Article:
After you have created an application definition and activated it for single sign-on, the first time a user logs in, the user is prompted to provide credentials in a SecureLogin dialog box. SecureLogin then stores and associates these credentials with the application definition and uses it in subsequent logins.
You can display and manage these credentials in thepage of the Administrative Management utility and the pane of the Personal Management utility.
Because individual application requirements determine the credentials that users must enter when manually logging in, only those credentials are stored and remembered by SecureLogin. For example, if users have an application that only requires username and password, SecureLogin encrypts and stores the username and password for subsequent logins. Alternatively, some applications require the user to enter domain and database names, IP addresses, and select various options on Web pages. SecureLogin can handle all these on behalf of the user.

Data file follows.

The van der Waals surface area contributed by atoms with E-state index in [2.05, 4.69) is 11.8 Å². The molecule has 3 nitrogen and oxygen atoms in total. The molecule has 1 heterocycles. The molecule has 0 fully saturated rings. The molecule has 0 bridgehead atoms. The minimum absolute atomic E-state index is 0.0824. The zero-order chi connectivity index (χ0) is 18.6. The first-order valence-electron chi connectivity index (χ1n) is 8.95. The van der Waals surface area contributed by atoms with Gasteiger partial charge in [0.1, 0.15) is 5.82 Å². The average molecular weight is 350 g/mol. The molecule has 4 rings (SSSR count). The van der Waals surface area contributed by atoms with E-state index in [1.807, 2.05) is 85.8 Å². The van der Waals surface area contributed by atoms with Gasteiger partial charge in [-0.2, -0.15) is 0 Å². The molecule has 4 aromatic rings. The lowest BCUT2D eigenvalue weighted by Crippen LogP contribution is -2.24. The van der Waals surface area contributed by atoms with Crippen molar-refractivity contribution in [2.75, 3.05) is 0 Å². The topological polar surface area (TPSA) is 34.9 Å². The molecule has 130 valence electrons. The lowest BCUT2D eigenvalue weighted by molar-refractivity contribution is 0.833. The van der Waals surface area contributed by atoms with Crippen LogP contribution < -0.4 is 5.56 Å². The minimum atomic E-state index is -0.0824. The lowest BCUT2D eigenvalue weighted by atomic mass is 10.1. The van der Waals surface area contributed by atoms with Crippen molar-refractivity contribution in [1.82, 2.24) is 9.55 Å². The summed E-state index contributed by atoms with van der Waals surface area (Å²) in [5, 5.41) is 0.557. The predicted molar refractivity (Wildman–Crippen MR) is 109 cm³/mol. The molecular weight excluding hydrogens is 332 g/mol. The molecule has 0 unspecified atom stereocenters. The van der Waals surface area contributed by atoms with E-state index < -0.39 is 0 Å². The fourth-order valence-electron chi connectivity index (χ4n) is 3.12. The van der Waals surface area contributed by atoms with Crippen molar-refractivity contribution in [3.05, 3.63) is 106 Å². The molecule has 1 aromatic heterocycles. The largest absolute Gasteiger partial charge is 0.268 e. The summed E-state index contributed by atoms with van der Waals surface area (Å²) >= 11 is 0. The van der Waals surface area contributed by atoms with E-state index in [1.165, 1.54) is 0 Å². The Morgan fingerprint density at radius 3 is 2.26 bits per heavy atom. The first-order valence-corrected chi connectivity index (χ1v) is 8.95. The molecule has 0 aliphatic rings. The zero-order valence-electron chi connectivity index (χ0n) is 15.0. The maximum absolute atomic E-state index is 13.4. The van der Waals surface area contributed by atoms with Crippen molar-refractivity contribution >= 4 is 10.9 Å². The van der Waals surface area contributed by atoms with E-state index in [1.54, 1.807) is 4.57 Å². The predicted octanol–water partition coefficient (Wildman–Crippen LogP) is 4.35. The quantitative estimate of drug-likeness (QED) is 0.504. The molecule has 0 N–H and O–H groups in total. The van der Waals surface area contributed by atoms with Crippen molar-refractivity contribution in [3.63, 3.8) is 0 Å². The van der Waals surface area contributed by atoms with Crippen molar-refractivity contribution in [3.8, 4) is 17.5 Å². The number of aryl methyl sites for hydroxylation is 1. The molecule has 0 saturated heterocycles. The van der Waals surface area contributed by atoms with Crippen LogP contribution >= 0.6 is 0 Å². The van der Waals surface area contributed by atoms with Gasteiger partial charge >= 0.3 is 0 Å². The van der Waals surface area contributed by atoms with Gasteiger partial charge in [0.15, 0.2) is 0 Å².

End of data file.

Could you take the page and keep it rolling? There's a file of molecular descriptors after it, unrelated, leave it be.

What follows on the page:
Credentials stored in a directory environment apply to all associated objects. For example, if users access an application located on a specific domain, and they are required to manually select or provide the domain address, then you can configure the domain as a credential in thepane at the organizational unit level. This removes the requirement for users to manually provide the domain location when they log in. You can then change the domain at any time without notifying users.
Application credentials such as e-mail, finance system, human resource system, and the travel system are typically stored for user objects and apply only to (and can be used by) the particular user. For example, John’s application credentials are encrypted and stored against John’s user object and only available to him. When he starts an application, SecureLogin retrieves, decrypts, and enters the credentials on behalf of John.